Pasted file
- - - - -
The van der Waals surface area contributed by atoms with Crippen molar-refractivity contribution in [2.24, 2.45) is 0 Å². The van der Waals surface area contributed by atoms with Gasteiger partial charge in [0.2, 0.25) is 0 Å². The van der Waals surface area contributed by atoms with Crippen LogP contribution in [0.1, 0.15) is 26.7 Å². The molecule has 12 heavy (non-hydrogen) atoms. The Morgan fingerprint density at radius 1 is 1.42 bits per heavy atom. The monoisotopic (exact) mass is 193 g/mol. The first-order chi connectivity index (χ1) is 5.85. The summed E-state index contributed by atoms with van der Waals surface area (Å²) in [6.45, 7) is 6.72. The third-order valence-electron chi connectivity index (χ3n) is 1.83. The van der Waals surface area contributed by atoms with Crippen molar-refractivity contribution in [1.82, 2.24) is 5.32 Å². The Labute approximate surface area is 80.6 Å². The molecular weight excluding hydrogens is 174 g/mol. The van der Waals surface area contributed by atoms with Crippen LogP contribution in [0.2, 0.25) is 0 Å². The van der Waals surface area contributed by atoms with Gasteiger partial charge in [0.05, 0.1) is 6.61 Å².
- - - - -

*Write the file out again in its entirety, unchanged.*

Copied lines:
The van der Waals surface area contributed by atoms with Crippen molar-refractivity contribution in [2.24, 2.45) is 0 Å². The van der Waals surface area contributed by atoms with Gasteiger partial charge in [0.2, 0.25) is 0 Å². The van der Waals surface area contributed by atoms with Crippen LogP contribution in [0.1, 0.15) is 26.7 Å². The molecule has 12 heavy (non-hydrogen) atoms. The Morgan fingerprint density at radius 1 is 1.42 bits per heavy atom. The monoisotopic (exact) mass is 193 g/mol. The first-order chi connectivity index (χ1) is 5.85. The summed E-state index contributed by atoms with van der Waals surface area (Å²) in [6.45, 7) is 6.72. The third-order valence-electron chi connectivity index (χ3n) is 1.83. The van der Waals surface area contributed by atoms with Crippen molar-refractivity contribution in [1.82, 2.24) is 5.32 Å². The Labute approximate surface area is 80.6 Å². The molecular weight excluding hydrogens is 174 g/mol. The van der Waals surface area contributed by atoms with Crippen LogP contribution in [0.2, 0.25) is 0 Å². The van der Waals surface area contributed by atoms with Gasteiger partial charge in [0.05, 0.1) is 6.61 Å².